We’re all familiar with the idea of con men, but what about con women? Tori Telfer tackles the idea of con women throughout the ages, focusing on the fact that each and every one of them exuded confidence to those around them. Step inside the pages of CONFIDENT WOMEN and get a glimpse into some of the con women of history….
I don’t read a lot of non-fiction true crime, but Tori Telfer sucked me right into the stories of these various women. What I didn’t expect was to recognize some of the names, both of those scamming as well as those who were scammed! My heart ached for the victims and even some of the con women, several of whom had traumatic histories of their own. I wish Tori Telfer had dug a little deeper into the impact of the trauma on the con women, but that's probably more because of my own professional background and desire to understand more about their motivations.
Tori Telfer divides CONFIDENT WOMEN into four types of cons: the glitterati, the seers, the fabulists, and the drifters. I had a bit of familiarity with the seers but was both intrigued and horrified by just how deep the spiritualism movement captured some folks. However, it was the very first woman discussed, Jeanne de Saint-Rémy, who was my favorite. She lived during the time of Marie Antoinette and the story tying them together is absolutely fascinating!
CONFIDENT WOMEN is written in short sections on each woman featured, not delving into all the details but giving a brief overview of the woman and the con itself. Tori Telfer’s writing style is sharp, humorous, and easy to read making CONFIDENT WOMEN a quick and engaging read. CONFIDENT WOMEN offers an excellent starting point for anyone wanting to delve deeper into some of the lesser-known cons and con women of the ages.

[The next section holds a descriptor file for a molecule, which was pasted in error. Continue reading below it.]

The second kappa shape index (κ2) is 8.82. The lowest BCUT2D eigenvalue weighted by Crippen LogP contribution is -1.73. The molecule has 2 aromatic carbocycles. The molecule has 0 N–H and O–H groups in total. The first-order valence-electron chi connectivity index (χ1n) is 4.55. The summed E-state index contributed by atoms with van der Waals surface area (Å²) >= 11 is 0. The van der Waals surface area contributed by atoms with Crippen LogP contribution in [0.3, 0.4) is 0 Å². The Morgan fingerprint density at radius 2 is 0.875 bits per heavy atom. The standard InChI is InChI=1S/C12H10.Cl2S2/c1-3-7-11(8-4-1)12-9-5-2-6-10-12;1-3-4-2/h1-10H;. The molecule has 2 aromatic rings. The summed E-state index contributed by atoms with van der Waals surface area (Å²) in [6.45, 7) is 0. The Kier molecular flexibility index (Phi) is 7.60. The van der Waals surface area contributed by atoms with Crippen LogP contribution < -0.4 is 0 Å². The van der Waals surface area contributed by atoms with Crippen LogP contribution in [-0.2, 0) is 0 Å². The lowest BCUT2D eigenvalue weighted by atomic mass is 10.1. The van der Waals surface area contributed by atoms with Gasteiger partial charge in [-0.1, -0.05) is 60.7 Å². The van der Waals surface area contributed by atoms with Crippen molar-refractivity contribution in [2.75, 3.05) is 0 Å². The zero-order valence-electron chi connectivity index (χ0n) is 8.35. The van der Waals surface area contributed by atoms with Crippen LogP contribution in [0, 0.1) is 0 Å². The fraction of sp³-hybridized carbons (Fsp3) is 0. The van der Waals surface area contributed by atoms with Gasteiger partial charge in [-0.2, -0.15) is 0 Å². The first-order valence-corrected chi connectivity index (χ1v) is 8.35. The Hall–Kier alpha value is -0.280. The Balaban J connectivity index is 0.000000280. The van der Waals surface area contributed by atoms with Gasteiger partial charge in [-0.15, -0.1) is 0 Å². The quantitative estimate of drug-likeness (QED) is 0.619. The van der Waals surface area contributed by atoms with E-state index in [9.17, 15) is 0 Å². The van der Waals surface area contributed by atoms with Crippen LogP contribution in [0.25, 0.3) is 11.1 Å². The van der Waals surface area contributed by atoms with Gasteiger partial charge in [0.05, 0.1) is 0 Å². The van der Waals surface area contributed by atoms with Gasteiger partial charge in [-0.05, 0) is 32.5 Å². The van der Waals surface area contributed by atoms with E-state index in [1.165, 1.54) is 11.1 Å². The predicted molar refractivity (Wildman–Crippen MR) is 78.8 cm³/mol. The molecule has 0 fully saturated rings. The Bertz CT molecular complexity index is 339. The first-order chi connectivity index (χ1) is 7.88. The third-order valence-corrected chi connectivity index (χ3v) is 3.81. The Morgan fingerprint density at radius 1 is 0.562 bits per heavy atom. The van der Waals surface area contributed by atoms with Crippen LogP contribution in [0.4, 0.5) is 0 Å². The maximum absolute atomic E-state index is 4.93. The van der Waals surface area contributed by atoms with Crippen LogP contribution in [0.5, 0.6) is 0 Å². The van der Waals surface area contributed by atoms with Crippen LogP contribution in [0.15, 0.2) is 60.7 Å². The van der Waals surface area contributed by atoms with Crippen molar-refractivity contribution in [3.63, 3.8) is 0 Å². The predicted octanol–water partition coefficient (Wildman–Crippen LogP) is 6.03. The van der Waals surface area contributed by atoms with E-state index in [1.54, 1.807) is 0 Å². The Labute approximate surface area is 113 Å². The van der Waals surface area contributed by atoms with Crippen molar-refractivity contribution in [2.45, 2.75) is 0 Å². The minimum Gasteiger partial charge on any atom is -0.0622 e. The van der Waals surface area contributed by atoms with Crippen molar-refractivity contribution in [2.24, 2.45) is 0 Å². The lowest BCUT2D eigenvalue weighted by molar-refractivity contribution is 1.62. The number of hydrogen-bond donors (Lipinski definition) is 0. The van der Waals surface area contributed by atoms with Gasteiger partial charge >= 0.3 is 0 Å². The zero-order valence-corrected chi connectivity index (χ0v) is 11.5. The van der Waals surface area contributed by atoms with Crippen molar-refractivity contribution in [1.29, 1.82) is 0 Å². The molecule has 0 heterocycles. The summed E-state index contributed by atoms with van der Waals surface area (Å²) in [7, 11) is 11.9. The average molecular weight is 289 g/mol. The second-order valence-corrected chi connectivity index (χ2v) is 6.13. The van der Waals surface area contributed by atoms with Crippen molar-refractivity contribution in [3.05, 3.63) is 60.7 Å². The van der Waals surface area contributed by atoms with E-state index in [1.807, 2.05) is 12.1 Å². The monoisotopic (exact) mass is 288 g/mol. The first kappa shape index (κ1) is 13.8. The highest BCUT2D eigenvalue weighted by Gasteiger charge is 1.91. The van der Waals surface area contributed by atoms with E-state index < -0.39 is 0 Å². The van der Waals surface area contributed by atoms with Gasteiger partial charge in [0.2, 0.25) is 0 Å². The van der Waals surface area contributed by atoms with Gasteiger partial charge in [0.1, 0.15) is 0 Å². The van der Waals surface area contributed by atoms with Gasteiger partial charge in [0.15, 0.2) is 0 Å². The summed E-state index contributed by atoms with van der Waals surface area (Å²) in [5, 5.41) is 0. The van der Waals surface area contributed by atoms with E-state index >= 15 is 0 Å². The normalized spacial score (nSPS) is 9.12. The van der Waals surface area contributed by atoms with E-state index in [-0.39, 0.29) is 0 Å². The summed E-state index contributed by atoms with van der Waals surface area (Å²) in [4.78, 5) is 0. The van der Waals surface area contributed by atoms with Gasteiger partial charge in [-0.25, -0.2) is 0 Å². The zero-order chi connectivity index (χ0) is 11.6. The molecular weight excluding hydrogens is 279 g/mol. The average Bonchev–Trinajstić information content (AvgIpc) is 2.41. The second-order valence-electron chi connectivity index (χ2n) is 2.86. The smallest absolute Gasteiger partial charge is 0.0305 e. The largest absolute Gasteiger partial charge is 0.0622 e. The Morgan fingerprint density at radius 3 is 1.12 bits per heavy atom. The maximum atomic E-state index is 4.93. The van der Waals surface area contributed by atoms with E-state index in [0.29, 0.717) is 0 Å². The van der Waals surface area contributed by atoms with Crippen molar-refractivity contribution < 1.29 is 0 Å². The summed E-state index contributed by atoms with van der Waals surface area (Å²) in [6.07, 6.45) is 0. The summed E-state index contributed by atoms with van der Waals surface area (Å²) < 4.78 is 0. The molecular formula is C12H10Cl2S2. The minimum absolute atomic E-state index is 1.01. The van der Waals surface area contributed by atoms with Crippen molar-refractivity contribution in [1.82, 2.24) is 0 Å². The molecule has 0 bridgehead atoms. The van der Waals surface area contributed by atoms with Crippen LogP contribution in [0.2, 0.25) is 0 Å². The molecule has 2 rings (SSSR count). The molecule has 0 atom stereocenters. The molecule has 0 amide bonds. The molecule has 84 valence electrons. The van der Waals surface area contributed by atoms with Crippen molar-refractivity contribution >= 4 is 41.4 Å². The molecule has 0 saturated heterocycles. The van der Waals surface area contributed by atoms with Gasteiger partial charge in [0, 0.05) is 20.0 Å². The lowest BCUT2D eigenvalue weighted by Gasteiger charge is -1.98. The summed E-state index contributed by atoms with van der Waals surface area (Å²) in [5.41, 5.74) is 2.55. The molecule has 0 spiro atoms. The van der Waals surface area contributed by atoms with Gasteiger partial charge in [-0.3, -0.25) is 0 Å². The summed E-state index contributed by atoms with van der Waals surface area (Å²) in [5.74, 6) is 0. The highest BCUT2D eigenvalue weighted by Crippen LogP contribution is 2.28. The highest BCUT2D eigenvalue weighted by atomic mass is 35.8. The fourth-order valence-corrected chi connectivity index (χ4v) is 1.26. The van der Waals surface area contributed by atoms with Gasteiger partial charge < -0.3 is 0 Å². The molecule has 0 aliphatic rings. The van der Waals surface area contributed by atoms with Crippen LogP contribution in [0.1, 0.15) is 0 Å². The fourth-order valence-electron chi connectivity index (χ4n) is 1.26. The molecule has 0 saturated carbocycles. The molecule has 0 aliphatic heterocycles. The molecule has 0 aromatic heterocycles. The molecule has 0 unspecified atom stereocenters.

A thoroughly entertaining and darkly humorous roundup of history’s notorious but often forgotten female con artists and their bold, outrageous scams—by the acclaimed author of Lady Killers.
From Elizabeth Holmes and Anna Delvey to Frank Abagnale and Charles Ponzi, audacious scams and charismatic scammers continue to intrigue us as a culture. As Tori Telfer reveals in Confident Women, the art of the con has a long and venerable tradition, and its female practitioners are some of the best—or worst.
In the 1700s in Paris, Jeanne de Saint-Rémy scammed the royal jewelers out of a necklace made from six hundred and forty-seven diamonds by pretending she was best friends with Queen Marie Antoinette.
In the mid-1800s, sisters Kate and Maggie Fox began pretending they could speak to spirits and accidentally started a religious movement that was soon crawling with female con artists. A gal calling herself Loreta Janeta Velasquez claimed to be a soldier and convinced people she worked for the Confederacy—or the Union, depending on who she was talking to. Meanwhile, Cassie Chadwick was forging paperwork and getting banks to loan her upwards of $40,000 by telling people she was Andrew Carnegie’s illegitimate daughter.
In the 1900s, a 40something woman named Margaret Lydia Burton embezzled money all over the country and stole upwards of forty prized show dogs, while a few decades later, a teenager named Roxie Ann Rice scammed the entire NFL. And since the death of the Romanovs, women claiming to be Anastasia have been selling their stories to magazines. What about today? Spoiler alert: these “artists” are still conning.
Confident Women asks the provocative question: Where does chutzpah intersect with a uniquely female pathology—and how were these notorious women able to so spectacularly dupe and swindle their victims?